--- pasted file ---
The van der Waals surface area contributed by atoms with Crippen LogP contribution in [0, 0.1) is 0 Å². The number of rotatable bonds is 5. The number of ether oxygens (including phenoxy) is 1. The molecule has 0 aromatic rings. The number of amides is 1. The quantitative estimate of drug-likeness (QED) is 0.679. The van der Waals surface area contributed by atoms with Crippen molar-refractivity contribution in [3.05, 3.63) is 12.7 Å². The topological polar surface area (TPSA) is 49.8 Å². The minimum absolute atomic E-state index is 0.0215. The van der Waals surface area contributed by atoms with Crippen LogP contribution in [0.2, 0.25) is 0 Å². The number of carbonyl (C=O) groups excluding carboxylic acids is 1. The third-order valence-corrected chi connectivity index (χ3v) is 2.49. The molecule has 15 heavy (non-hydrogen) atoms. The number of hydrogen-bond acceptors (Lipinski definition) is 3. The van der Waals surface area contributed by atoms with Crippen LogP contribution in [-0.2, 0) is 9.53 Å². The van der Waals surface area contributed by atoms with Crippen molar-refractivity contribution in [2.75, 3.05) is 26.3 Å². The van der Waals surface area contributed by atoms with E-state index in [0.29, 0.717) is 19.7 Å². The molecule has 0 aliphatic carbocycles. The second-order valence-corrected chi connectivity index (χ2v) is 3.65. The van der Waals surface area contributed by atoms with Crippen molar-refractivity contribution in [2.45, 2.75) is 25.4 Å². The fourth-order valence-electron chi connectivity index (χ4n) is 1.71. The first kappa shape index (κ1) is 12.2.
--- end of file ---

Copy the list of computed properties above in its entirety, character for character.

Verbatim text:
The van der Waals surface area contributed by atoms with Crippen LogP contribution in [0, 0.1) is 0 Å². The number of rotatable bonds is 5. The number of ether oxygens (including phenoxy) is 1. The molecule has 0 aromatic rings. The number of amides is 1. The quantitative estimate of drug-likeness (QED) is 0.679. The van der Waals surface area contributed by atoms with Crippen molar-refractivity contribution in [3.05, 3.63) is 12.7 Å². The topological polar surface area (TPSA) is 49.8 Å². The minimum absolute atomic E-state index is 0.0215. The van der Waals surface area contributed by atoms with Crippen LogP contribution in [0.2, 0.25) is 0 Å². The number of carbonyl (C=O) groups excluding carboxylic acids is 1. The third-order valence-corrected chi connectivity index (χ3v) is 2.49. The molecule has 15 heavy (non-hydrogen) atoms. The number of hydrogen-bond acceptors (Lipinski definition) is 3. The van der Waals surface area contributed by atoms with Crippen LogP contribution in [-0.2, 0) is 9.53 Å². The van der Waals surface area contributed by atoms with Crippen molar-refractivity contribution in [2.75, 3.05) is 26.3 Å². The van der Waals surface area contributed by atoms with E-state index in [0.29, 0.717) is 19.7 Å². The molecule has 0 aliphatic carbocycles. The second-order valence-corrected chi connectivity index (χ2v) is 3.65. The van der Waals surface area contributed by atoms with Crippen molar-refractivity contribution in [2.45, 2.75) is 25.4 Å². The fourth-order valence-electron chi connectivity index (χ4n) is 1.71. The first kappa shape index (κ1) is 12.2.